Apple has an education event coming our way in a week. Realistic expectations range from a new, inexpensive 9.7-inch iPad, perhaps with Apple Pencil support, to an updated MacBook Air with a Retina display and modern chipset, to new services meant to help teachers and students do and share more in the classroom than ever before.
In the years since Apple last held an education event, though, Google has gone on a full-scale assault. The combination of cheap Chrome Books with easy-as-the-OS-is-a-browser maintenance, combined with the power of Google Accounts and free-or-cheap-as-in-data-subsidized services — whether you pay that now or in the future — had proven irresistible to resource and attention starved school systems.
The biggest advantages Apple has are its ability to offer a differentiated, end-to-end, best-in-class experience for its users, and its staunch stance on privacy and security. But Apple has only so much attention to spread across so many products. Not everything can be treated the same way as iPhone. And it's unclear, even in the age of massive privacy abuses, how much people, schools, teachers, and parents, are unclear or simply desensitized to those perils.
I recently spoke with education IT administrator Bradly Chambers about the challenges Apple faces in schools. You can listen to the podcast below, and read on for what I think might be the solutions.
Apple's done a lot to bring down the price of its hardware. iPad is generally less expensive than any Mac, and bundling in iLife and iWork adds significant value. Macs are still expensive, though, and the least expensive Mac, the MacBook Air, is more than outdated.
But it's not just device cost that matters. It's total cost. Take even a cheap iPad, add a keyboard, dongles if you need them — and, if rumors are true, a Pencil — and the cost rises sharply.
Hardware from Apple is often far better built and lasts longer than the cheapest alternatives, but it has to provide more value and more longevity than several of the cheapest alternatives to break even.
Continuing to drive down entry-level iPad pricing and updating the MacBook Air would be good steps towards making the Mac more compelling in a world of budget Chrome Books and Windows portables.
Would an iPad that's even more like a MacBook — an iOS-style laptop or convertible, so to speak — be an even better solution? I don't know.
Google uses its free-as-in-data-harvesting business model to subsidize its entire Chrome Book strategy. It knows that, by getting kids onto Google now, the data will flow for decades to come. How much Apple is willing to use hardware profits, current and future, to subsidize its education strategy remains to be seen.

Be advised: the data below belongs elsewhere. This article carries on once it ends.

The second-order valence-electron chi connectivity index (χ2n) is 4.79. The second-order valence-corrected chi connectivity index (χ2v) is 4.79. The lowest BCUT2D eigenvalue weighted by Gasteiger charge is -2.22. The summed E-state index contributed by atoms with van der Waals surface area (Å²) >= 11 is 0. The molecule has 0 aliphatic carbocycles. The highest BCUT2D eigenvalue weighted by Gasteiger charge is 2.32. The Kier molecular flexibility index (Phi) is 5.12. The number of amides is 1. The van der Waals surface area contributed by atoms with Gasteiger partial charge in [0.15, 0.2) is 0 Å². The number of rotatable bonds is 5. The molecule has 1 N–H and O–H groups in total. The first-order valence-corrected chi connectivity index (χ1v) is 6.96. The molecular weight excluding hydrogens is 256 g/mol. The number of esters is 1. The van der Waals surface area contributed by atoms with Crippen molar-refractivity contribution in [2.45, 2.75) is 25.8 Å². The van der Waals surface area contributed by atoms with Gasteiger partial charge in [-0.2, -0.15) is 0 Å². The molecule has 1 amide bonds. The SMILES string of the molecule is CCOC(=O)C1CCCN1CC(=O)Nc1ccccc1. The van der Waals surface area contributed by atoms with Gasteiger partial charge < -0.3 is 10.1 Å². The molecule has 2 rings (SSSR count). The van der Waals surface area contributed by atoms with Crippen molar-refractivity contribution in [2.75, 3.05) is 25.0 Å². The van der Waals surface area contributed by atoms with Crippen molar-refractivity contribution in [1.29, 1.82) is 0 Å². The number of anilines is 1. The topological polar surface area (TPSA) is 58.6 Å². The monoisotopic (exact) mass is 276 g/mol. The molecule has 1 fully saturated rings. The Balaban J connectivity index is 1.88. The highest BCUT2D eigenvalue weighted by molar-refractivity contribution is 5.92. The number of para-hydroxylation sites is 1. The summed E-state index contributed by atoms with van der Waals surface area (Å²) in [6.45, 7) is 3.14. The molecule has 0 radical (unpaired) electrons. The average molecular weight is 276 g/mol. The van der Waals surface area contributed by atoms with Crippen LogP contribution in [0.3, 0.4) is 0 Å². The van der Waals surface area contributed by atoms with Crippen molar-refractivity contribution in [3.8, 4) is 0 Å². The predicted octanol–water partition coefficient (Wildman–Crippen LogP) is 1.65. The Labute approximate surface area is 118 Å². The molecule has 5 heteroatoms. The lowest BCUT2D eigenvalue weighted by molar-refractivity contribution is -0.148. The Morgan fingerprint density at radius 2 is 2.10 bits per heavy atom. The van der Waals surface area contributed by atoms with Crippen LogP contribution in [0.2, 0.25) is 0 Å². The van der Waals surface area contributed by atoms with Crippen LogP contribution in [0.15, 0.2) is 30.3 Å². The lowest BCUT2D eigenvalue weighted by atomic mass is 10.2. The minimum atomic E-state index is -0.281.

Google has a big lead here with Google Accounts. They give you access to a wide range of services, including mail, calendaring, Contacts, and the entire range of GSuite apps, from word processing to spreadsheets to presentations. You can also use your Google Account to log into many other apps and services, including productivity tools and even games.
They're not perfect, though. If you have multiple Google accounts, for example, school and personal, they don't always play well together and can make simple things like accessing your docs complex and confusing. That might not be a big deal to really young kids, but as kids get older and want a personal account for things like YouTube or gaming, or get other accounts for clubs or camps or teams, it can become one.
The school account itself can also become problematic because, ultimately, it belongs to the school and not the child. That means, if the child switches schools or graduates, they can and often do lose everything associated with that account — including access to other apps and services previously tied to that account. There are some workarounds, of course, but they're work.
Apple has an opportunity here to create a new Apple ID that's truly modern and flexible. An Apple ID that is personal by nature but can be assigned to — and aliased to — a school or institution for a period of time, switched between them, and taken with you as you move on.
It would also need to come with all the basic services, including Apple Mail, Calendar, Contacts, Photos, and everything else a regular iCloud user gets, especially the ability to upgrade it and store more content, even if it originates or is assigned to a school for a period of time.